When the James Webb Space Telescope lifted off from Earth on Christmas Day in 2021, it carried a lot of expectations with it. One of its scientific goals is to seek the light from the first galaxies in the Universe and to study how galaxies form and evolve.

A new paper shows that the JWST is doing just that and has found a link between the first galaxies and rare galaxies in our backyard that astronomers call “Green Pea” galaxies.

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Webb Stares Deeply Into the Universe, Showing How Galaxies Assemble

This image represents a portion of the full PEARLS field, which will be about four times larger. Thousands of galaxies over an enormous range in distance and time are seen in exquisite detail, many for the first time. Image Credit: SCIENCE: NASA, ESA, CSA, Rolf A. Jansen (ASU), Jake Summers (ASU), Rosalia O'Brien (ASU), Rogier Windhorst (ASU), Aaron Robotham (UWA), Anton M. Koekemoer (STScI), Christopher Willmer (University of Arizona), JWST PEARLS Team IMAGE PROCESSING: Rolf A. Jansen (ASU), Alyssa Pagan (STScI)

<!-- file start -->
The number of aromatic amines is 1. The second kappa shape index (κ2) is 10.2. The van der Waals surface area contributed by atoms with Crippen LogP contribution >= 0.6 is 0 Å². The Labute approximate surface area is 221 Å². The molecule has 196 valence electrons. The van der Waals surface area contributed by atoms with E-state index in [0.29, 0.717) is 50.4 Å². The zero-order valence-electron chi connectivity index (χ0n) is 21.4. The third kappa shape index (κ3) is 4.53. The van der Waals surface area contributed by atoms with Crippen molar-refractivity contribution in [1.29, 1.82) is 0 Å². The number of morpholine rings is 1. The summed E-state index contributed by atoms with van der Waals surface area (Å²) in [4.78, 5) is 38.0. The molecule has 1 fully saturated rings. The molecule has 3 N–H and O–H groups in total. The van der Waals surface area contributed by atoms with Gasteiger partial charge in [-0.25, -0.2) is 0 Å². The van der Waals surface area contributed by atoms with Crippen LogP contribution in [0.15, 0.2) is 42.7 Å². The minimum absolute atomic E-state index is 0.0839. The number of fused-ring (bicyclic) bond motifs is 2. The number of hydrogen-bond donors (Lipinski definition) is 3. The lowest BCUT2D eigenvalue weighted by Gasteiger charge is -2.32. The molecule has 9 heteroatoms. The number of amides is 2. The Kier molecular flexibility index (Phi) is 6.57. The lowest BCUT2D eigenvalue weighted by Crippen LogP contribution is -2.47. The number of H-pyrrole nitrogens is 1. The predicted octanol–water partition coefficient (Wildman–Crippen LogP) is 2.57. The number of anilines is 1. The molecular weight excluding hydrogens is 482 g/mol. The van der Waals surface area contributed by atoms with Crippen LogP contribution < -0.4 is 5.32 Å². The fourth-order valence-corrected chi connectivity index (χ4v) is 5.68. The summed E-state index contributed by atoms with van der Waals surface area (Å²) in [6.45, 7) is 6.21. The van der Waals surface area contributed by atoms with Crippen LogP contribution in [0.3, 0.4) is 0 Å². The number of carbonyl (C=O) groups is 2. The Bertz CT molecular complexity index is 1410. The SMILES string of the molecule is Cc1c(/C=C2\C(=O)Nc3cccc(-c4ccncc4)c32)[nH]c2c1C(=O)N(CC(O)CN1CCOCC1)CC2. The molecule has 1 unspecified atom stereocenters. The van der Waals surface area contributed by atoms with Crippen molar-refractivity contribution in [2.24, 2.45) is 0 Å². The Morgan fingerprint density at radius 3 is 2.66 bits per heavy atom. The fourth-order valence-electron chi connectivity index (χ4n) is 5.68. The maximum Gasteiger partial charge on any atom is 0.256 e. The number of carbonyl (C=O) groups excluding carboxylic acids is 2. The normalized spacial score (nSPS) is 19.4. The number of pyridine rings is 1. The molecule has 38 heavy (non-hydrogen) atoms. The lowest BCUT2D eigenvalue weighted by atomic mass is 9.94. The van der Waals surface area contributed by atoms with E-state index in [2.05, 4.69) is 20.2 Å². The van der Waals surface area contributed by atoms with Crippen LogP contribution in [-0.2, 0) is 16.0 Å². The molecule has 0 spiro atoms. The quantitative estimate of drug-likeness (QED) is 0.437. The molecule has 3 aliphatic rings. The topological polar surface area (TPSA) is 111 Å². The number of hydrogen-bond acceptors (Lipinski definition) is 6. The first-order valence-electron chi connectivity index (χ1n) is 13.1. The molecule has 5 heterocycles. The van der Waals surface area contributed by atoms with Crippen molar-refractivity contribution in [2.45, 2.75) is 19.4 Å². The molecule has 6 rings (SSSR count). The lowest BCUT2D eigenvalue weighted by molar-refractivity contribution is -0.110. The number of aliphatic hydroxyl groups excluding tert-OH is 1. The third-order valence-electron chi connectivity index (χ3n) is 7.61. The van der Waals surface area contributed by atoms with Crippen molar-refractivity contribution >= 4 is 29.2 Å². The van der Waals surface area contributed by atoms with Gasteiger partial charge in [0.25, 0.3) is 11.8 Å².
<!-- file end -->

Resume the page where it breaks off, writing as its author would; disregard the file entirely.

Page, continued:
The James Webb Space Telescope is delivering a deluge of images and data to eager scientists and other hungry-minded people. So far, the telescope has shown us the iconic Pillars of Creation like we’ve never seen them before, the details of very young stars as they grow inside their dense cloaks of gas, and a Deep Field that’s taken over from the Hubble’s ground-breaking Deep Field and Ultra Deep Field images. And it’s only getting started.